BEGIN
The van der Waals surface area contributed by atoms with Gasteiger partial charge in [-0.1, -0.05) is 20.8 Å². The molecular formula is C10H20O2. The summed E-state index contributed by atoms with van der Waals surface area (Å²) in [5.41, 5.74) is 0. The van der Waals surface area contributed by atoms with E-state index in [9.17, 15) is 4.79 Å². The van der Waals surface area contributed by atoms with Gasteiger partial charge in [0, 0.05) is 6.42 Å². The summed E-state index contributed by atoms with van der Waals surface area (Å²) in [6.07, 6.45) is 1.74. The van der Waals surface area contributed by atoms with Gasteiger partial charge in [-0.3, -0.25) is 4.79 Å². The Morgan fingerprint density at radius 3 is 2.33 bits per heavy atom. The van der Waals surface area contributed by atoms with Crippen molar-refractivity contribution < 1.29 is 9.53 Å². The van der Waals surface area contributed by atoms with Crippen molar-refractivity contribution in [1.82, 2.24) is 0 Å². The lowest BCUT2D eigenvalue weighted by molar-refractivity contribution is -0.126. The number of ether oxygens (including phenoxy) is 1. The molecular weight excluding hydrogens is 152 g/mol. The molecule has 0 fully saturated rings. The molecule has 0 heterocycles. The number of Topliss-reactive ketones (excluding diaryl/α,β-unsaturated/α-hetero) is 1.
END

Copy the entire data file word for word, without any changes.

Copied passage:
The van der Waals surface area contributed by atoms with Gasteiger partial charge in [-0.1, -0.05) is 20.8 Å². The molecular formula is C10H20O2. The summed E-state index contributed by atoms with van der Waals surface area (Å²) in [5.41, 5.74) is 0. The van der Waals surface area contributed by atoms with E-state index in [9.17, 15) is 4.79 Å². The van der Waals surface area contributed by atoms with Gasteiger partial charge in [0, 0.05) is 6.42 Å². The summed E-state index contributed by atoms with van der Waals surface area (Å²) in [6.07, 6.45) is 1.74. The van der Waals surface area contributed by atoms with Gasteiger partial charge in [-0.3, -0.25) is 4.79 Å². The Morgan fingerprint density at radius 3 is 2.33 bits per heavy atom. The van der Waals surface area contributed by atoms with Crippen molar-refractivity contribution < 1.29 is 9.53 Å². The van der Waals surface area contributed by atoms with Crippen molar-refractivity contribution in [1.82, 2.24) is 0 Å². The lowest BCUT2D eigenvalue weighted by molar-refractivity contribution is -0.126. The number of ether oxygens (including phenoxy) is 1. The molecular weight excluding hydrogens is 152 g/mol. The molecule has 0 fully saturated rings. The molecule has 0 heterocycles. The number of Topliss-reactive ketones (excluding diaryl/α,β-unsaturated/α-hetero) is 1.